Years ago, when I was younger and childless, I used to have what I called “refugee” Thanksgivings. People without family or far from their family or on the outs with their family would end up at my house, eating traditional Thanksgiving food off my mother’s china (service for 12, Stylehouse Miniver, straight out of the 1950s). It was my way of honoring my family traditions, and also a recreation of the mythical “family” Thanksgiving as it should be, instead of how it actually was/is.
We have our families of choice, like the ones of my long ago “refugee” Thanksgivings, and we also have our inescapable families of birth and marriage. Each kind comes with its own measures of grief, dissent, love, and laughter. Many people crave that ritualized, mythical family experience that we’re led to believe is conjured up from stuffing and cranberry sauce, while simultaneously fearing the shadow family dynamics that almost inevitably accompany any such attempt. It’s often unclear where your boundaries should be drawn.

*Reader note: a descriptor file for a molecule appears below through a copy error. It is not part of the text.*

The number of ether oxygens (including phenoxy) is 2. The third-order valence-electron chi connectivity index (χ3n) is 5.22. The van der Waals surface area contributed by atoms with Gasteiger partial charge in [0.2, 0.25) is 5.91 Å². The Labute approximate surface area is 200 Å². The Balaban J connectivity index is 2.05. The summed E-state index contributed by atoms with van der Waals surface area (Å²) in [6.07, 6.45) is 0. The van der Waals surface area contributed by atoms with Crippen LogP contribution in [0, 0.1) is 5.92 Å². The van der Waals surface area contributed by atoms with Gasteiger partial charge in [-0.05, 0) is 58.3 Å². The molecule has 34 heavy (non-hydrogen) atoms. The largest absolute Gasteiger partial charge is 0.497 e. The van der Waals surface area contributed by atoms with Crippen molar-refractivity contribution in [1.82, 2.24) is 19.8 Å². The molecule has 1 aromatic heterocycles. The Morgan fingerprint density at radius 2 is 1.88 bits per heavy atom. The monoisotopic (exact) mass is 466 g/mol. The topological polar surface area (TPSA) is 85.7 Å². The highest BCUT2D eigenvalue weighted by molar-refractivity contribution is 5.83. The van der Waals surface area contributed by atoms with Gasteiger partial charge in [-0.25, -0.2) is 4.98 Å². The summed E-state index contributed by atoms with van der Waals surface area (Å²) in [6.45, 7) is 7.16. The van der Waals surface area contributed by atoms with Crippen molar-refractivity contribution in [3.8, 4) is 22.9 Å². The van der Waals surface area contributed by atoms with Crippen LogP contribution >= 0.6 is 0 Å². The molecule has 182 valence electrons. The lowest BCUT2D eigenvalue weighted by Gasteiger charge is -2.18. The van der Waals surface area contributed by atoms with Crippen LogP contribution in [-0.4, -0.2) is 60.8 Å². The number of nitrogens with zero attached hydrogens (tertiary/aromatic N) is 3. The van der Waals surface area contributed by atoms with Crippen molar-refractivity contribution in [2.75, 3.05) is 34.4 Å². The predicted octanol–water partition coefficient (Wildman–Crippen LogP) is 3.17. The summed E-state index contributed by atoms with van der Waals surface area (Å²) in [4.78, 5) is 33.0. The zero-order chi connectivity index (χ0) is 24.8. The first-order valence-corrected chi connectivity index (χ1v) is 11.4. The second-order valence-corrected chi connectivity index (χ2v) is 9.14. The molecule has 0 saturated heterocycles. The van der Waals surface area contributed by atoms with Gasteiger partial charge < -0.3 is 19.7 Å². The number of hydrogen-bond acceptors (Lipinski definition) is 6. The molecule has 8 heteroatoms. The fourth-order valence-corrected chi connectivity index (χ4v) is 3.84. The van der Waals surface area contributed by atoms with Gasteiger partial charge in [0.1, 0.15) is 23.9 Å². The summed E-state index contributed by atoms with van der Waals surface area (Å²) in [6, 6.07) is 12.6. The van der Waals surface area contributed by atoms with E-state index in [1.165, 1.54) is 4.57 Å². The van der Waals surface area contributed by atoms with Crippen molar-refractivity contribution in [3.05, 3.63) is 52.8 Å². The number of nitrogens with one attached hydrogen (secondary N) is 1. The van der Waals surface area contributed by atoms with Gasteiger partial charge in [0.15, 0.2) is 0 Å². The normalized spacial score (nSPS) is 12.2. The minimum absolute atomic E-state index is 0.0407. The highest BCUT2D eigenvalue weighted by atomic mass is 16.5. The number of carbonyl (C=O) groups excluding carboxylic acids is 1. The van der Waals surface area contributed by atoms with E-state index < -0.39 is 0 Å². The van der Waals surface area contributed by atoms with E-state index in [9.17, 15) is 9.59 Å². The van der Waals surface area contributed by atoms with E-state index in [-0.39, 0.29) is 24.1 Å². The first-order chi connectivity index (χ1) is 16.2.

My advice to you is this: Make the choices which best offer the comfort and joy of the season to you and your nearest and dearest. Do not participate in dysfunction that eats at your soul and makes you dread the season. Be as kind as you can while maintaining your own boundaries. And if you are able, gather your “refugees”. Make a tribe. Reclaim the sacred myth, and make it your own.